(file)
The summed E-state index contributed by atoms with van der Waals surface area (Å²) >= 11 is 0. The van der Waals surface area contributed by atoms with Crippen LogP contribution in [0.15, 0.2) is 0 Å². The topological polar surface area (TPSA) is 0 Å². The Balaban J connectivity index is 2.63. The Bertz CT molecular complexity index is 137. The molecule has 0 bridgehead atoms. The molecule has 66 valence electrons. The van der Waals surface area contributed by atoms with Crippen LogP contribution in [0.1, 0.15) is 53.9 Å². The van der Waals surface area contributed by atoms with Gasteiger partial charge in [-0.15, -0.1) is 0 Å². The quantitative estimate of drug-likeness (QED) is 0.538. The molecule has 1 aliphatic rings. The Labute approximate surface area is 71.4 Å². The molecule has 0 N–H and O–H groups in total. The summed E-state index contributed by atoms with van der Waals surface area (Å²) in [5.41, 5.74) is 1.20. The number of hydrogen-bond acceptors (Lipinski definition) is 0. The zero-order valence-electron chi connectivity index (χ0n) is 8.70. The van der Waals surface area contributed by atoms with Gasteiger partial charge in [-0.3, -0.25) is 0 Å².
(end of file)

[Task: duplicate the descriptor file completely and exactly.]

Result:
The summed E-state index contributed by atoms with van der Waals surface area (Å²) >= 11 is 0. The van der Waals surface area contributed by atoms with Crippen LogP contribution in [0.15, 0.2) is 0 Å². The topological polar surface area (TPSA) is 0 Å². The Balaban J connectivity index is 2.63. The Bertz CT molecular complexity index is 137. The molecule has 0 bridgehead atoms. The molecule has 66 valence electrons. The van der Waals surface area contributed by atoms with Crippen LogP contribution in [0.1, 0.15) is 53.9 Å². The van der Waals surface area contributed by atoms with Gasteiger partial charge in [-0.15, -0.1) is 0 Å². The quantitative estimate of drug-likeness (QED) is 0.538. The molecule has 1 aliphatic rings. The Labute approximate surface area is 71.4 Å². The molecule has 0 N–H and O–H groups in total. The summed E-state index contributed by atoms with van der Waals surface area (Å²) in [5.41, 5.74) is 1.20. The number of hydrogen-bond acceptors (Lipinski definition) is 0. The zero-order valence-electron chi connectivity index (χ0n) is 8.70. The van der Waals surface area contributed by atoms with Gasteiger partial charge in [-0.3, -0.25) is 0 Å².